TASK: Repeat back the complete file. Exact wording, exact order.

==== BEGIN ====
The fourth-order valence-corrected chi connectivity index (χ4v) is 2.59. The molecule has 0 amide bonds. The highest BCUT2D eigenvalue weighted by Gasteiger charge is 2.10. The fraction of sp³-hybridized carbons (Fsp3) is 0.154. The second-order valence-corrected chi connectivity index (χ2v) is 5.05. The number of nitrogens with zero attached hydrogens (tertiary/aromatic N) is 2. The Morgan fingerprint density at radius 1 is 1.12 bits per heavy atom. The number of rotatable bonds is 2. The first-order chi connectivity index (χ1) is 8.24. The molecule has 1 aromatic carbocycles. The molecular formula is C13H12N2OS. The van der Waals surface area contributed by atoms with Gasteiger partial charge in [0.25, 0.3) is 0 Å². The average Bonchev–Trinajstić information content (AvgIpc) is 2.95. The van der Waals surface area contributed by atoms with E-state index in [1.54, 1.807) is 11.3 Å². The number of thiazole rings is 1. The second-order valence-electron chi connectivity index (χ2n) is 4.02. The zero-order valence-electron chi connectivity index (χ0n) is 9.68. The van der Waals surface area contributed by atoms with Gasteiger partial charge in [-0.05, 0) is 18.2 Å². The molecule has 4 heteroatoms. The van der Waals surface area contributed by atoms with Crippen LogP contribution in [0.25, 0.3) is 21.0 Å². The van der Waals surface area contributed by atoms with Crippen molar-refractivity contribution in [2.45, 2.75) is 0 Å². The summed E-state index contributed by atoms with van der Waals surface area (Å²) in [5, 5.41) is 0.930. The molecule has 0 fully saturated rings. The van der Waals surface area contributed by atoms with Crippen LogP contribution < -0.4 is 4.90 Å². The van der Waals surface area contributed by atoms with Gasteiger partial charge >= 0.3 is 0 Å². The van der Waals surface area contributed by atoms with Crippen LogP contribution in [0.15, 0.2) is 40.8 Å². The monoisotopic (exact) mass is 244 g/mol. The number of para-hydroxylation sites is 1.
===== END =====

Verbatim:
The fourth-order valence-corrected chi connectivity index (χ4v) is 2.59. The molecule has 0 amide bonds. The highest BCUT2D eigenvalue weighted by Gasteiger charge is 2.10. The fraction of sp³-hybridized carbons (Fsp3) is 0.154. The second-order valence-corrected chi connectivity index (χ2v) is 5.05. The number of nitrogens with zero attached hydrogens (tertiary/aromatic N) is 2. The Morgan fingerprint density at radius 1 is 1.12 bits per heavy atom. The number of rotatable bonds is 2. The first-order chi connectivity index (χ1) is 8.24. The molecule has 1 aromatic carbocycles. The molecular formula is C13H12N2OS. The van der Waals surface area contributed by atoms with Gasteiger partial charge in [0.25, 0.3) is 0 Å². The average Bonchev–Trinajstić information content (AvgIpc) is 2.95. The van der Waals surface area contributed by atoms with E-state index in [1.54, 1.807) is 11.3 Å². The number of thiazole rings is 1. The second-order valence-electron chi connectivity index (χ2n) is 4.02. The zero-order valence-electron chi connectivity index (χ0n) is 9.68. The van der Waals surface area contributed by atoms with Gasteiger partial charge in [-0.05, 0) is 18.2 Å². The molecule has 4 heteroatoms. The van der Waals surface area contributed by atoms with Crippen LogP contribution in [0.25, 0.3) is 21.0 Å². The van der Waals surface area contributed by atoms with Crippen molar-refractivity contribution in [2.45, 2.75) is 0 Å². The summed E-state index contributed by atoms with van der Waals surface area (Å²) in [5, 5.41) is 0.930. The molecule has 0 fully saturated rings. The van der Waals surface area contributed by atoms with Crippen LogP contribution < -0.4 is 4.90 Å². The van der Waals surface area contributed by atoms with Gasteiger partial charge >= 0.3 is 0 Å². The van der Waals surface area contributed by atoms with Crippen LogP contribution in [0.15, 0.2) is 40.8 Å². The monoisotopic (exact) mass is 244 g/mol. The number of para-hydroxylation sites is 1.